Yesterday the Justice Department filed a “Statement of Interest” in support of families who are suing the state of Maine for the right to use public education funds for tuition at a religious school.

The Trump administration is throwing its weight behind three families who sued the state of Maine (Carson v. Makin) after they were told the state’s tuition voucher program could only be used at secular schools.

Last month the Justice Department made a similar filing in support of a group of Rice High School students who, earlier this year, sued the Vermont Department of Education for denying them access to the state’s dual enrollment program that allows high school kids to earn college credit at public expense.

The state policy is to explicitly exclude religious schools from over $1 million in annual state funding. That’s a violation of their civil rights, according to lawyers for the plaintiffs and the Trump administration.

“The State is penalizing parents for exercising their constitutionally protected right to choose a religious education for their children, and is discriminating against the faith-based schools they choose,” lawyers for the Rice students said.

We agree, and think these legal challenges are long overdue.

Two years ago the United States Supreme Court (Trinity Lutheran Church v. Comer) ruled that it was unconstitutional to exclude religious schools from state funding under certain conditions. We imagine that the current High Court will eliminate all conditions when it gets the chance.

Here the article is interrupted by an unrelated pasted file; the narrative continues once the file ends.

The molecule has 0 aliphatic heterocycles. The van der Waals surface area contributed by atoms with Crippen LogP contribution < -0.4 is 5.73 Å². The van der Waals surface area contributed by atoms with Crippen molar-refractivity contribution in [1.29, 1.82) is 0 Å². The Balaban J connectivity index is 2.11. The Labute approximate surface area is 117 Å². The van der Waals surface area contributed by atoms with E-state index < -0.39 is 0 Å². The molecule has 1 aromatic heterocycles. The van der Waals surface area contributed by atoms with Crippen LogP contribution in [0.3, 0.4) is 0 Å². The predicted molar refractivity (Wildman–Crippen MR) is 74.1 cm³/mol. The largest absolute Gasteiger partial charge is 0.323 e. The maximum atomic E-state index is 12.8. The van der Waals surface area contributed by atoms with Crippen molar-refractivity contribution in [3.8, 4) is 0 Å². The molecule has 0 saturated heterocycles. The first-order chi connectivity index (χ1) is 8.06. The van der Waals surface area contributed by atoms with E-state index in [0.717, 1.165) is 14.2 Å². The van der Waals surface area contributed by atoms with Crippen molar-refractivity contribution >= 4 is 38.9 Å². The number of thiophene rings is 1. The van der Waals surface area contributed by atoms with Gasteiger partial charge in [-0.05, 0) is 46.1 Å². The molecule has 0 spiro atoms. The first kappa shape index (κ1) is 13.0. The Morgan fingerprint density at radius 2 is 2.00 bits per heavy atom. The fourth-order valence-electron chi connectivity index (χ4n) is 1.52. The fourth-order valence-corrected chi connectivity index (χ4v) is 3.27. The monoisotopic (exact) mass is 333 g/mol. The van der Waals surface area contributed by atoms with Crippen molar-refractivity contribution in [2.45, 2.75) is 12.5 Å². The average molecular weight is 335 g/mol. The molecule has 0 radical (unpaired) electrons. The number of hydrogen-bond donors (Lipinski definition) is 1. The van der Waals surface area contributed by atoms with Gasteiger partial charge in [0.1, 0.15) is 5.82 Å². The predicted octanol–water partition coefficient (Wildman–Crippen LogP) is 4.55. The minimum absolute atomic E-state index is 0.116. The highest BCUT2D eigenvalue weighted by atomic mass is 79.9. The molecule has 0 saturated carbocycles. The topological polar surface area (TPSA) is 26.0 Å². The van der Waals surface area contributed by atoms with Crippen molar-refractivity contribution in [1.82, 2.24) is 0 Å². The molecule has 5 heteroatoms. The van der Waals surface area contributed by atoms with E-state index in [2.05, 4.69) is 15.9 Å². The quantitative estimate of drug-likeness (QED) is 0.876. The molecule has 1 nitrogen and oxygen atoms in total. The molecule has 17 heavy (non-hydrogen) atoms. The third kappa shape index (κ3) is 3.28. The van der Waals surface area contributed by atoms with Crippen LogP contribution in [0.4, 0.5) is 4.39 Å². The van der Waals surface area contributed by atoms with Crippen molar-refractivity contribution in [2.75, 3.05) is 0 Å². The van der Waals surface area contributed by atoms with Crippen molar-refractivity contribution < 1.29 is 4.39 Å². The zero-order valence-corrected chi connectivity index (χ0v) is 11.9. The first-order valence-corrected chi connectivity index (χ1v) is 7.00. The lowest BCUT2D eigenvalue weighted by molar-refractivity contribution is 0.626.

It’s too bad that state legislators don’t just do the right thing. Recall that in 2014 the Vermont House rejected an amendment to H.876 (Branagan) to specifically allow religious school students to take advantage of the program.

The measure failed 76-65. Detractors said their concern was that any form of public support for religious school students might pose constitutional problems.

We thought that was pure hogwash and flew in the face of the Brigham decision – requiring equal access to educational opportunities and equal funding for all Vermont students. It’s also a question of basic fairness and decency.

Unfortunately the state Department of Education is notoriously incompetent on those fronts.

The way we see it, the state discriminates against these kids in a cynical bow to public school hegemony. Why else would an education department, whose lone competency is wasting taxpayer money, go out of its way to deny educational opportunities to a tiny class of Vermont students?

We think these exclusions are nakedly partisan, mean-spirited and have virtually zero chance of surviving these long overdue legal challenges.


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